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  • Clean energy for Krabi

    12/05/2016

    In a bid to create the impression that the coal-fired power plant in Krabi has won backing from locals, Krabi governor Pinit Boonlert submitted a list of supporters’ signatures last week, totalling 15,000, to the government. That is worrisome.

    The move came immediately after Prime Minister Prayut Chan-o-cha said the government attached importance to public participation and would pay heed to locals’ needs when making a final decision over the contentious project in the province with a population of 456,800. He made the comments in response to the fresh round of protests by anti-coal supporters at Government House last month.

  • ASEAN insurance role in infrastructure financing

    11/23/2016

    Insurance, known for its long-term nature, plays an essential role in supporting and sustaining economic growth in the ASEAN region. Beyond the traditional protection products, the insurance industry provides capital with a long-term investment horizon and generates opportunities for public-private partnerships in infrastructure projects that are instrumental to economic growth.

  • Development as Unfreedom: Shrinking Democratic Spaces in Asia

    11/18/2016

    The real sign of development and democracy is how a country respects, protects and promotes freedoms and human rights. The biggest challenge of our times is the increasing gap between the promises and performance of states and governments in relation to the protection of the freedoms and human rights of their people. This is most evident in many countries in Asia, with the shrinking of freedom and democratic spaces resulting in increasing attacks on human rights defenders.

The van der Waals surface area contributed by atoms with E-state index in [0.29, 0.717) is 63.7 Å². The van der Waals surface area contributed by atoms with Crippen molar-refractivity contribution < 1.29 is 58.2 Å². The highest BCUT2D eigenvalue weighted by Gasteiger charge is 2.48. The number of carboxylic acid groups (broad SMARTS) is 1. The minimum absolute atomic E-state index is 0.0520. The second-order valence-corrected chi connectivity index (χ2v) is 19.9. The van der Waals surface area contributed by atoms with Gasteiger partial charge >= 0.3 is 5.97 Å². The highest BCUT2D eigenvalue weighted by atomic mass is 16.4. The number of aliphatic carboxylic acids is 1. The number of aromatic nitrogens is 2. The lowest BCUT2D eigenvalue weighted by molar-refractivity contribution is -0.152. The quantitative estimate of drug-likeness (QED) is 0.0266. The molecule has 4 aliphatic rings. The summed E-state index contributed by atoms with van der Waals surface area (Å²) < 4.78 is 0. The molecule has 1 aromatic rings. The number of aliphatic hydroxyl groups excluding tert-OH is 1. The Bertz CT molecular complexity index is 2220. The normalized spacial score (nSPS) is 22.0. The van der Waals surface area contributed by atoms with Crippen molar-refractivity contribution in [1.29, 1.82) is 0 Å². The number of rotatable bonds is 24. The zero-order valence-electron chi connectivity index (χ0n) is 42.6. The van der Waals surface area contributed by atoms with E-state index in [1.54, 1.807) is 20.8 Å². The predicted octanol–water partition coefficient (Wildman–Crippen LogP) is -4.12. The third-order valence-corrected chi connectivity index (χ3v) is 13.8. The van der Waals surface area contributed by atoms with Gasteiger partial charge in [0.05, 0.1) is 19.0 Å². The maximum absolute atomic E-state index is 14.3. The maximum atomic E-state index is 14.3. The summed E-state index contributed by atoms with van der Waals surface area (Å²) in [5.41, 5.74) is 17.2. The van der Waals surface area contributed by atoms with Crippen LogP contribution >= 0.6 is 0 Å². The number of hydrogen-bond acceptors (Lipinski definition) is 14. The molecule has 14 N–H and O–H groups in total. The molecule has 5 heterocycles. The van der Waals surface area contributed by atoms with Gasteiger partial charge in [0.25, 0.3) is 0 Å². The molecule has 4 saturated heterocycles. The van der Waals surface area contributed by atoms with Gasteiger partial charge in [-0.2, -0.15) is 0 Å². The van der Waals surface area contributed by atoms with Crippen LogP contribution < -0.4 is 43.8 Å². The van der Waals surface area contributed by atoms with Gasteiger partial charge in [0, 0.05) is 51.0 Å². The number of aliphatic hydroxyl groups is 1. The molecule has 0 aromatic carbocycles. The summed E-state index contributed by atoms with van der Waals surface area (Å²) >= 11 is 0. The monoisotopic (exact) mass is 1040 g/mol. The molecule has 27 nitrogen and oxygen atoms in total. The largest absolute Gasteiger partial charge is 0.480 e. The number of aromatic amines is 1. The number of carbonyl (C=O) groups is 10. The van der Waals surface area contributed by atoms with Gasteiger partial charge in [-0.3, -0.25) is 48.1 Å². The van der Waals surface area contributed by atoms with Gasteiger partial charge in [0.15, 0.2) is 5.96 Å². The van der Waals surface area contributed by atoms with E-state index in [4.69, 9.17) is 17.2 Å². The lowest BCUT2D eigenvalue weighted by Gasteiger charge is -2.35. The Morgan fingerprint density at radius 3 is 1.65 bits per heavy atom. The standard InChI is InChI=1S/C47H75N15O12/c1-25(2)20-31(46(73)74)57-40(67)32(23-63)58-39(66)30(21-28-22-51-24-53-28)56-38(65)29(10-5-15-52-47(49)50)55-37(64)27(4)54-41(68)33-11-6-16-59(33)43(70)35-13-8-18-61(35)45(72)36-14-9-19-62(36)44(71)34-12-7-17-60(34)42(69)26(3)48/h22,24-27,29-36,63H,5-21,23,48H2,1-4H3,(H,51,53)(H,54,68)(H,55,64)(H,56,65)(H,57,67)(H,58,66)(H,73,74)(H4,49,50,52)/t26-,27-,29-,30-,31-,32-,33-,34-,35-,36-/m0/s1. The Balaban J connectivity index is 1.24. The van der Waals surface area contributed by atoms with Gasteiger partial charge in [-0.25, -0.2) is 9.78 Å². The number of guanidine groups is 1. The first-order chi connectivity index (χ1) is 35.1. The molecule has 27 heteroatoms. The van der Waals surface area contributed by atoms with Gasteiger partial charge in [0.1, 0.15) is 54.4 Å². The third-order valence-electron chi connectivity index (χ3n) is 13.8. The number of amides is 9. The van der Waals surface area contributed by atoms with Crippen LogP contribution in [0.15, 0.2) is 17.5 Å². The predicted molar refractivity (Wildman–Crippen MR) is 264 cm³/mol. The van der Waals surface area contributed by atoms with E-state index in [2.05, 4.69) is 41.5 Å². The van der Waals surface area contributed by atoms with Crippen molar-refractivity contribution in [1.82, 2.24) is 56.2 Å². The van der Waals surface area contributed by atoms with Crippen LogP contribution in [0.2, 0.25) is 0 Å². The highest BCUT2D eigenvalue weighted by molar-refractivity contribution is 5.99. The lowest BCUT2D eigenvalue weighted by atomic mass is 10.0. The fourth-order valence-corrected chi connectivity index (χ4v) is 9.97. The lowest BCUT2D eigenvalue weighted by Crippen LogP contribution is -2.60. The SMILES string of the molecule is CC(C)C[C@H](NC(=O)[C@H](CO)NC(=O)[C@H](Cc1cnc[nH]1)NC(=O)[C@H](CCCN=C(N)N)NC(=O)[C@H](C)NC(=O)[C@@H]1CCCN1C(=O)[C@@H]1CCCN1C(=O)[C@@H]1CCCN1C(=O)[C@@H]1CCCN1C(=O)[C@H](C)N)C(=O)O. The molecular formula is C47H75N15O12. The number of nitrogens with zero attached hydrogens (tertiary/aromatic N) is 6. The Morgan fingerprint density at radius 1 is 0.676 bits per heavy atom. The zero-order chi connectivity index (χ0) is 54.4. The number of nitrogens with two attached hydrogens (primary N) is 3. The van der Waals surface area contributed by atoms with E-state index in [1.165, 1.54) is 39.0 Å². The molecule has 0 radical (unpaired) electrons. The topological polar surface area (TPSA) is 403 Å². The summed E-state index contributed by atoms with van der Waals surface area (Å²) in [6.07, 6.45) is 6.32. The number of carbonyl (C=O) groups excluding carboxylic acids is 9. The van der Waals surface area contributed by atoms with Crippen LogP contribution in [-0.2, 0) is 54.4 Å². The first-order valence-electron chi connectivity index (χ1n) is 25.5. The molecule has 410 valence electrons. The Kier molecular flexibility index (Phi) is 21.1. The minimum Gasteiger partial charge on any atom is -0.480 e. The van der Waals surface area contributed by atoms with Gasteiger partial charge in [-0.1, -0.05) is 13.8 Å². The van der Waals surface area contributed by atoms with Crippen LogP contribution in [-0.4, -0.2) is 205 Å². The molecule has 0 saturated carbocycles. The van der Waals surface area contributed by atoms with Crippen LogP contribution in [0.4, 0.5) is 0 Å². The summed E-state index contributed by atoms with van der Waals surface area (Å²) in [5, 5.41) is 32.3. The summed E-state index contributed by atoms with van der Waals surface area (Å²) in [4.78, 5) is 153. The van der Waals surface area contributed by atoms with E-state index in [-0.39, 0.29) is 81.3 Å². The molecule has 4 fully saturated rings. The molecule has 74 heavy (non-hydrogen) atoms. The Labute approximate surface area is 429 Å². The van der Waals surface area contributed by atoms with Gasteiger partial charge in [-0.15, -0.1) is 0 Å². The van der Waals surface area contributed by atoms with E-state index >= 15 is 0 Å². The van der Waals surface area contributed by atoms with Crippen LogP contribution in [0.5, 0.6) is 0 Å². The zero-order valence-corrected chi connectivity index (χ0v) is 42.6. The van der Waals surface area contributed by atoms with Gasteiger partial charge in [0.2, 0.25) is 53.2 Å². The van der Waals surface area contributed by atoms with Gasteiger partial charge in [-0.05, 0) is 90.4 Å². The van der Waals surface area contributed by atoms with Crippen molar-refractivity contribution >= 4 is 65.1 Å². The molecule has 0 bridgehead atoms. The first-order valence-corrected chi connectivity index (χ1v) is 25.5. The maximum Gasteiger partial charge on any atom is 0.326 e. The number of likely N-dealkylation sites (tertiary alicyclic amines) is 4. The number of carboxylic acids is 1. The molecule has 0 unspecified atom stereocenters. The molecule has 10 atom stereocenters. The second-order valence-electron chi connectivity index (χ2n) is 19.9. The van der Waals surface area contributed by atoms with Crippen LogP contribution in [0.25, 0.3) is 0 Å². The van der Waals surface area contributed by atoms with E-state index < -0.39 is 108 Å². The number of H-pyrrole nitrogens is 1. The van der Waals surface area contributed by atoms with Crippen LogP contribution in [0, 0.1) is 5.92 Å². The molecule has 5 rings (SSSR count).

• A call for basin-wide energy plans

    11/08/2016

    Preparatory work for the next big dam on the Mekong — Pak Beng — in northern Laos has begun. This news supports the widespread narrative that the current rapid pace of dam construction on the Mekong River will continue until the entire river is turned into a series of reservoirs. Certainly the construction of even a few large dams will severely impact food security in the world’s most productive freshwater fishery and sharply reduce the delivery of nutrient-rich sediment needed to sustain agriculture, especially in Cambodia and Vietnam’s Mekong Delta.